Sunday, December 29, 2013

Oliver Twist and a Sine from God

Dear John,
I'm having literary musings tonight. Odd, but somehow typical for my mind to go wandering. Bless you, you always enjoyed wandering with it, and wanted to know what strange things were bubbling up in my head.
I was working some more on Christmas presents for Saturday, and out of nowhere I remembered when Bill Sykes kills Nancy. I have no idea what brought that to mind. So I was pondering the fact that Oliver Twist witnessed the murder, and no matter how rich he was at the end of the book, he'd have to carry that memory for the rest of his life.
That led me to meditate on Charles Dickens' propensity for coincidence. At least, that's what I was taught in school. But that may not be right. Think about Dickens' dates. He wrote in a time and place that held a strong belief in the providence of God. I doubt that many of his original readers would have characterized these things as coincidence.
You have been measured and found a decibel short
and a meter slow.
I'm not surprised that it's seen that way today. We live in an age of atheism, when lives are seen to be controlled by impersonal forces, and the miraculous is scorned. And this is where understanding history requires some understanding of church history and historical theology. You can't understand an era without understanding its religion. And the people Dickens wrote for had a very strong belief in miracles and in the providence of God.
It's just a thought. But, hey, I had one today, so that's good. I probably should have run this by Becky before talking to you about it. If she says I'm nuts, I'll come back and tell you. And you won't be surprised, but we'll have had fun speculating on it.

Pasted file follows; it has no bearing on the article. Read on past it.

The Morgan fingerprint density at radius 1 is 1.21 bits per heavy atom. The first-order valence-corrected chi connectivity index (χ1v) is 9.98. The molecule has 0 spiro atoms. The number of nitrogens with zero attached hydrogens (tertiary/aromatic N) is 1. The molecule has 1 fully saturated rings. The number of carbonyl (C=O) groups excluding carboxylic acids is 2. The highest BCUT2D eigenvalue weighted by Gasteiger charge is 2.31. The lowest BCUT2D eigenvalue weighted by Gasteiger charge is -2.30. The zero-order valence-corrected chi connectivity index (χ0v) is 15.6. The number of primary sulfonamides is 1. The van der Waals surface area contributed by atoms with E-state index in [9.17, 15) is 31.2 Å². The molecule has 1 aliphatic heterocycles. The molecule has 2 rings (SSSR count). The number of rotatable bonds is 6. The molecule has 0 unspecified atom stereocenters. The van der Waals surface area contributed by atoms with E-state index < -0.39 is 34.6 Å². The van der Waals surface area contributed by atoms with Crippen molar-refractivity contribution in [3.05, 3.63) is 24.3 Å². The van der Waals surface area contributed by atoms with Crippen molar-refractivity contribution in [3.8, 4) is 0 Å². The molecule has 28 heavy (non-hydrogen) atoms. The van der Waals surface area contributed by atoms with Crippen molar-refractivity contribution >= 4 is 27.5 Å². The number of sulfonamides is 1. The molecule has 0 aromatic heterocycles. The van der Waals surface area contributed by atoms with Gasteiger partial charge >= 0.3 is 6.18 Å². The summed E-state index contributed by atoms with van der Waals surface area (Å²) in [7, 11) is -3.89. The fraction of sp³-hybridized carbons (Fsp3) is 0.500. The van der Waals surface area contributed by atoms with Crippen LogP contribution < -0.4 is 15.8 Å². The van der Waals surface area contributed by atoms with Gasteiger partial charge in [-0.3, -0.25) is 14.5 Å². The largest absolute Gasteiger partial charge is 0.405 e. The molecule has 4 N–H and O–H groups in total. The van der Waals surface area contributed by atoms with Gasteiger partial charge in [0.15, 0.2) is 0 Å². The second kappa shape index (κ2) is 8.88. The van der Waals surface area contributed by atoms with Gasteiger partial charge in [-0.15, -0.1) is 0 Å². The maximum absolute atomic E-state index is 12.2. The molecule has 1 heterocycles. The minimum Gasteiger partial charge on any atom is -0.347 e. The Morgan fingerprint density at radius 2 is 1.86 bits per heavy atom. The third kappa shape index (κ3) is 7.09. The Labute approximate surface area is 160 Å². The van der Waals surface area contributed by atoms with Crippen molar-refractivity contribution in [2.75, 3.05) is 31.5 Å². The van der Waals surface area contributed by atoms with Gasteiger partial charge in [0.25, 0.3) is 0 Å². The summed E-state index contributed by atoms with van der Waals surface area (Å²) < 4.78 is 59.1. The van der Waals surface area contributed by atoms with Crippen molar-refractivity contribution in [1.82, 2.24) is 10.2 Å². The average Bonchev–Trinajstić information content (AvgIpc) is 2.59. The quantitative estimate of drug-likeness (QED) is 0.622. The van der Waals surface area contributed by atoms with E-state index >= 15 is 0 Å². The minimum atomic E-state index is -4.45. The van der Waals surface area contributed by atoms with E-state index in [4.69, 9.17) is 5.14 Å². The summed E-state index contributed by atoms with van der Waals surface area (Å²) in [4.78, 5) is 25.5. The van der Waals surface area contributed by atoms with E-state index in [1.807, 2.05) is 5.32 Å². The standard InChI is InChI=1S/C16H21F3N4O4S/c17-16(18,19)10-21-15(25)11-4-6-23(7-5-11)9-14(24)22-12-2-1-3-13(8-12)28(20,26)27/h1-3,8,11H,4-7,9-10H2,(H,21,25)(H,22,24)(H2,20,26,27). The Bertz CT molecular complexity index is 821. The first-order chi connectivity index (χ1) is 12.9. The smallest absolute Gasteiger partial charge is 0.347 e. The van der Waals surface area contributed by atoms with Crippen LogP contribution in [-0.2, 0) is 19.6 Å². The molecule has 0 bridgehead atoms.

I miss your mind. I miss talking to you for hours about some random thought that one of us had, bouncing ideas off of each other and testing them, puzzling over obscure things. Ponder this one, and let me know what you think. And I'll tell you if Becky says I'm crazy. I promise. And enjoy the picture - great pun, isn't it?
Adore you,


  1. You are exactly right, Joan! And you don't need to get my approval for any of your ideas, literary or otherwise! I guess Dickens (though he didn't necessarily live a very Christ-like life) held the typical Christian views of his time, though he was aware of so much of the hypocrisy of the Victorian era and exposed it for what it was. His plots were rather preposterous, weren't they, but his characters and descriptions were superb! Funny how Nancy's murder came to mind, esp. at Christmas, when most would be thinking of Scrooge, I guess, but who's to explain the random thoughts of the well-read?! At least you have them, and today, with the atheism and low-information mindset, that's rare and precious! Keep blogging, my dear friend! xoxox

  2. I have no clue what made me think of Nancy's murder! I value your opinion, especially since this is your area of specialty! I can read an EKG and deal with a ventilator, but I hesitate to opine on so august a figure as Dickens. :)